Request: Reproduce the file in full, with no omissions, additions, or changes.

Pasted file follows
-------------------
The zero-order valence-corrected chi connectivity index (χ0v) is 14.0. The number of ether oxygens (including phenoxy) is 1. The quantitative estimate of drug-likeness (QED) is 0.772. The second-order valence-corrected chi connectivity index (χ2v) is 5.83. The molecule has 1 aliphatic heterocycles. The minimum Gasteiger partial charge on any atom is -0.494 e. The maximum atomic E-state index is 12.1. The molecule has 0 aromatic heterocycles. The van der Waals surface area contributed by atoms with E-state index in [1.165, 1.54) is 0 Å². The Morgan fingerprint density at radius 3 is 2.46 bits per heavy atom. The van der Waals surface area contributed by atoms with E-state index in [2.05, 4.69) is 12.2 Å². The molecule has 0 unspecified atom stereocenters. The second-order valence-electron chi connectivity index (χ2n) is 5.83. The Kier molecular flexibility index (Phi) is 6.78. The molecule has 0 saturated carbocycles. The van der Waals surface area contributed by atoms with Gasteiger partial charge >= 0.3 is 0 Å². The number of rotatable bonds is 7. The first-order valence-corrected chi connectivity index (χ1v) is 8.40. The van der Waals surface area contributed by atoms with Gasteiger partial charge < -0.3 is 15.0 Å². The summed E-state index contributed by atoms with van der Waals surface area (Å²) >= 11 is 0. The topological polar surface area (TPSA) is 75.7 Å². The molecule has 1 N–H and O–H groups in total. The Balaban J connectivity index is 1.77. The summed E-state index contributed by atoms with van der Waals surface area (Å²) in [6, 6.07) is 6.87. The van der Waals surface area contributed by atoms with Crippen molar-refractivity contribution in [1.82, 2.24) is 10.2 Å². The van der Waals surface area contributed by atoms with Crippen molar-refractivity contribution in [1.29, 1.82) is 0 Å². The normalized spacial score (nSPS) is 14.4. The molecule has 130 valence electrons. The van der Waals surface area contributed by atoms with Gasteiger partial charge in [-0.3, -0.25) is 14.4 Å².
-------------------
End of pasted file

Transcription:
The zero-order valence-corrected chi connectivity index (χ0v) is 14.0. The number of ether oxygens (including phenoxy) is 1. The quantitative estimate of drug-likeness (QED) is 0.772. The second-order valence-corrected chi connectivity index (χ2v) is 5.83. The molecule has 1 aliphatic heterocycles. The minimum Gasteiger partial charge on any atom is -0.494 e. The maximum atomic E-state index is 12.1. The molecule has 0 aromatic heterocycles. The van der Waals surface area contributed by atoms with E-state index in [1.165, 1.54) is 0 Å². The Morgan fingerprint density at radius 3 is 2.46 bits per heavy atom. The van der Waals surface area contributed by atoms with E-state index in [2.05, 4.69) is 12.2 Å². The molecule has 0 unspecified atom stereocenters. The second-order valence-electron chi connectivity index (χ2n) is 5.83. The Kier molecular flexibility index (Phi) is 6.78. The molecule has 0 saturated carbocycles. The van der Waals surface area contributed by atoms with Gasteiger partial charge >= 0.3 is 0 Å². The number of rotatable bonds is 7. The first-order valence-corrected chi connectivity index (χ1v) is 8.40. The van der Waals surface area contributed by atoms with Gasteiger partial charge < -0.3 is 15.0 Å². The summed E-state index contributed by atoms with van der Waals surface area (Å²) >= 11 is 0. The topological polar surface area (TPSA) is 75.7 Å². The molecule has 1 N–H and O–H groups in total. The Balaban J connectivity index is 1.77. The summed E-state index contributed by atoms with van der Waals surface area (Å²) in [6, 6.07) is 6.87. The van der Waals surface area contributed by atoms with Crippen molar-refractivity contribution in [1.82, 2.24) is 10.2 Å². The van der Waals surface area contributed by atoms with Crippen molar-refractivity contribution in [1.29, 1.82) is 0 Å². The normalized spacial score (nSPS) is 14.4. The molecule has 130 valence electrons. The van der Waals surface area contributed by atoms with Gasteiger partial charge in [-0.3, -0.25) is 14.4 Å².